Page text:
OutPower

Representation is Power – Michael Gadinis

OUT ON THE HILL is the official blog of the Victory Congressional Interns. Views expressed do not necessarily reflect those of LGBTQ Victory Institute. Learn more about the internship at victoryinstitute.org/vci

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Representation has been a constant theme throughout this summer. For starters, I am working in an institution intended to serve as the center of representation for our nation: where we collectively send 541 elected officials to represent our thoughts and needs to the Federal government. Historically, this system has been far from perfect. Those with power and prestige are inherently given an upper hand in running for these coveted seats and the demographic makeup of our nation’s legislative branch has been far from representative of the population as a whole. While this lack of proper representation has certainly improved with time, there is still much more progress to be made. As it stands, only 2% of members of Congress self-identify as LGBTQ+ – far off from proportional representation for our community. As a Victory Congressional Intern, my sexual identity is intrinsically tied to the work I do. I am entering spaces not as an intern who is gay, but as a gay intern.

Is my presence in these spaces representation? After all, I am just an intern. I am not one of the people serving as a representative. This question is one that I still find myself grappling with, but the Friday programming sessions through the LGBTQ Victory Institute have provided me with some clarity. Two weeks ago, the Victory interns spoke with the Victory Fund political team and learned about how they work to get queer people elected. The people behind this process are not representatives, but they are at the frontlines of the war to get queer people into office. The next week, we spoke to a panel of legal professionals who shared their experiences in corporate law, pro-bono litigation, and education. These three accomplished professionals, all of whom work in different legal spheres, shared a similar sentiment: that regardless of what realm of the law you devote your time to, change for the better is possible. To be in the legal space, a space that is historically hetero- and cis-normative, as a queer person is representation in the fullest sense.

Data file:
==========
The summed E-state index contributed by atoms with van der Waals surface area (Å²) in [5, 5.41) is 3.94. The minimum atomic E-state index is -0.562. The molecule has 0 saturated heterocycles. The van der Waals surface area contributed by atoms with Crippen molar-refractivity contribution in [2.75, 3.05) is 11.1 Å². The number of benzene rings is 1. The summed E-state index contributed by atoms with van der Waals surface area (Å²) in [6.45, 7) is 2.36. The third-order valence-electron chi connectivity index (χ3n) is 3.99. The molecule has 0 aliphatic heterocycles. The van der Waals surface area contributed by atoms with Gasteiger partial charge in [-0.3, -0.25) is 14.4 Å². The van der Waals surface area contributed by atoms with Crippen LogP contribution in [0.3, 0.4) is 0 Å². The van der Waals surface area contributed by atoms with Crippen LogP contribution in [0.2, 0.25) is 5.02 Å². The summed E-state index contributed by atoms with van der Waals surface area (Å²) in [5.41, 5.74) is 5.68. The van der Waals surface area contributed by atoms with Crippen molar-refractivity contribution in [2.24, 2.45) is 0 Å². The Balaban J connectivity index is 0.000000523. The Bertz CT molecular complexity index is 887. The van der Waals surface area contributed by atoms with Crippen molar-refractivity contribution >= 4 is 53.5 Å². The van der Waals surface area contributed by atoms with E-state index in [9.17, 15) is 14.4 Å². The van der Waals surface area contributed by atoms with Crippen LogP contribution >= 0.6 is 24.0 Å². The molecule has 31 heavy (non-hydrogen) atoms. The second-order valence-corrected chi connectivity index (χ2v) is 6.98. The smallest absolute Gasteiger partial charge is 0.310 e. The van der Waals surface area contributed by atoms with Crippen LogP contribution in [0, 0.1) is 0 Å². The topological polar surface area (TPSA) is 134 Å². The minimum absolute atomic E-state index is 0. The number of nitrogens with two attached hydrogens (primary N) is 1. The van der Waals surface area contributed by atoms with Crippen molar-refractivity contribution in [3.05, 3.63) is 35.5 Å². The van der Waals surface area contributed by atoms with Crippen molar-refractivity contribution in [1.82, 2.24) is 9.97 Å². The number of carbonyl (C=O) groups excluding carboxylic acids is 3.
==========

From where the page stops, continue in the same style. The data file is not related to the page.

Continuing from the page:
Power in the political world does not come easy, and this is something that I learned while doing my community service as a part of the program. Me and one of the other interns and I spent our early hours of July 4th canvassing for a statewide election candidate. This candidate, a queer young person, is LGBTQ Victory Fund endorsed, energetic, and ready to make change at the local level of government. As I walked around the upper-middle class neighborhood knocking on doors and speaking with local residents, I realized that my canvassing for a young and queer candidate was exactly what we mean by “representation.” I was doing the brunt work required for someone to make it into office, and while I may not be the person aiming to be a representative, I was involved in that vital level of the political process and was thus contributing to queer representation in politics. Similarly, by being a gay intern in an otherwise heteronormative space, I am contributing to queer representation in Congress. While this form of representation may not be representation per se, being a gay intern undoubtedly fulfills that mantra of “Representation is Power.”